I Work in Healthcare During a Pandemic, and it’s Really Impacting My Writing.

When all of this is over, I don’t know if I’ll ever be the same.

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Photo by Maksym Kaharlytskyi on Unsplash

Since around the beginning of March, when the medical director of the Nursing Home where I work warned the administrators that it was a matter of when, not if the coronavirus reached the facility and my residents, I haven’t been able to shake the feeling that the building is a ticking time bomb.

Well yesterday, the bomb went off.

Our first resident was diagnosed with COVID-19, and the results came back on her birthday.

There really is no amount of mental preparation that can get you ready for the moment when the inevitable finally hits. Instantaneously, aside from overwhelming fear the feelings of being dirty, dangerous, expendable, and above all, guilt washed over me with such ferocity I knew my knees would have buckled if I stood when my boss told me the news. The building has been closed to all visitors indefinitely since March 13th, two weeks before the first reported case even came to the county. Every day since even a few days before visitors were banned, all workers have been screened at the door for symptoms. One of us employees, tasked with the responsibility of keeping these residents as safe and healthy as possible, had been asymptomatic and unwittingly brought in this disease. And we won’t know for another three days just how widely it’s spread. All residents in the entire facility have now been tested, and all staff are in the process of being tested as well. I was tested yesterday, and it will be a long time before I forget the painfully uncomfortable, invasive nature of that test.

Long before the virus reached the building I’ve noticed the impact this surreal, uncertain period in history is having on my mental health and my writing as a result.

For weeks now, I’ve begun to notice my inability to focus on or even remotely enjoy anything. I’ve felt with each passing day the slow slipping away of the drive, determination, and excitement writing has brought to me since I was six years old. But that should come as no surprise when I feel like a shell of my former self. There are moments where I will catch myself just sitting on the couch, watching America’s Next Top Model with a cup of my favorite peach tea trying to escape for a bit from my new reality, but more often than not out of the blue my stomach drops, my heart starts racing, and it takes every ounce of concentration I have not to panic. I would love nothing more than to stay in this apartment until all of this is over.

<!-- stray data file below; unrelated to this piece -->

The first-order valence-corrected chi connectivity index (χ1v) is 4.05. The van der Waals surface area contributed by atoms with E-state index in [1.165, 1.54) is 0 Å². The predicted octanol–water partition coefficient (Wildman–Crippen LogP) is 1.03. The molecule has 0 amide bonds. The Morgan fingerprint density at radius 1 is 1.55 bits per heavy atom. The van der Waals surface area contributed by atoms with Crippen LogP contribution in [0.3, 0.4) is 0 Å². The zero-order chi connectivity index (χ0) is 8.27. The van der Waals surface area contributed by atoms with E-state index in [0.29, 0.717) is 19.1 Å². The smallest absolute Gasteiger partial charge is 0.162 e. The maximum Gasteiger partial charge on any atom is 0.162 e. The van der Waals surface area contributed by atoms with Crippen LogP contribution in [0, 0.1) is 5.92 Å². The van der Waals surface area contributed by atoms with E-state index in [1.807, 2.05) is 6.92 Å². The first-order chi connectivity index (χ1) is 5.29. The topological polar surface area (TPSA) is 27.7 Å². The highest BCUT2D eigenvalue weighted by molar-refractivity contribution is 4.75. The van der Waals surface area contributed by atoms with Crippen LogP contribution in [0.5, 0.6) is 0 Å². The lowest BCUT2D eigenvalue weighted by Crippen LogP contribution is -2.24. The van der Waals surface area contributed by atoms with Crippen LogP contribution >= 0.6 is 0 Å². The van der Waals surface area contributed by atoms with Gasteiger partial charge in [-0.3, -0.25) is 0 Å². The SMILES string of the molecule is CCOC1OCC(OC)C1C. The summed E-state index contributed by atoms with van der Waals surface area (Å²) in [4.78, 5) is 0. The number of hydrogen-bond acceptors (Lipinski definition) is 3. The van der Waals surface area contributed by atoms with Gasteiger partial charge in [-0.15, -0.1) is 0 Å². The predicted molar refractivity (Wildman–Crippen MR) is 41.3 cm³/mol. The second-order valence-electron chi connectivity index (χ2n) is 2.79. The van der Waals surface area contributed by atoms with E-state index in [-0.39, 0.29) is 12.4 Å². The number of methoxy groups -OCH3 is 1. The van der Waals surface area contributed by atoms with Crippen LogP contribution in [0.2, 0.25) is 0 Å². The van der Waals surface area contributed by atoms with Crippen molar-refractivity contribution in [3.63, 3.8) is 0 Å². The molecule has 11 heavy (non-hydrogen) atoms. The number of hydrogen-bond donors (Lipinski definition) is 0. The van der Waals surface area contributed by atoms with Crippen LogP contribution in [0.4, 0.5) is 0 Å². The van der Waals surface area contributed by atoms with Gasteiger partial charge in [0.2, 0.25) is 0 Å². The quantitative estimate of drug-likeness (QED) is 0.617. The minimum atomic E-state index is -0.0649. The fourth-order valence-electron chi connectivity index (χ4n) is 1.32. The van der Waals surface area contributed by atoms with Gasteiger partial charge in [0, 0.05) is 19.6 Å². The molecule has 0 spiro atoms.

But that is not possible for me.

Instead today, I was fit-tested for the N95 and told what the plan was moving forward with it, which would be based on the extent of the outbreak in the building. As I prepared to help my coworker get her resident on to the toilet, she told me that she’d cried this morning on her way to work not just because she was terrified of what was going to happen to our residents, to her, and what she could bring home to her two year old daughter, but because she had noticed that some members of the community had already begun to forcefully blame us employees for bringing the virus in to the building. A virus that is so easily transmitted, you might even be spreading it just with the soles of your shoes.

As hard as it is to feel like a failure, it’s even harder knowing that there are people in your community who think you’re a failure too.

I’m trying to be kind to myself. It should come as no surprise that I’m not able to dedicate as much of myself to my writing as I used to be able to. There was a time where I could come home from working a full eight hour shift, drop my purse, and immediately sit down at my laptop to begin writing. Now even something I have loved more than anything else, and relied on as my favorite coping mechanism has become a chore. They say that you cannot pour from an empty cup, and when it comes to my writing I feel that’s certainly the case. I don’t even know who I am anymore, so why would I be able to recognize the words flowing across my computer screen?

Maybe one day I’ll get back to loving writing again. Maybe one day I’ll be able to once again enjoy the feeling of sitting down with my Macbook Air and knowing exactly what it is I want to write about for the day. But right now my residents are getting everything that I have left in me, and they deserve nothing less.

Lauren is a writer & leftist with analysis on topics related to politics & policy. She can be reached at LaurenMartinchek@gmail.com or Twitter @xlauren_mx

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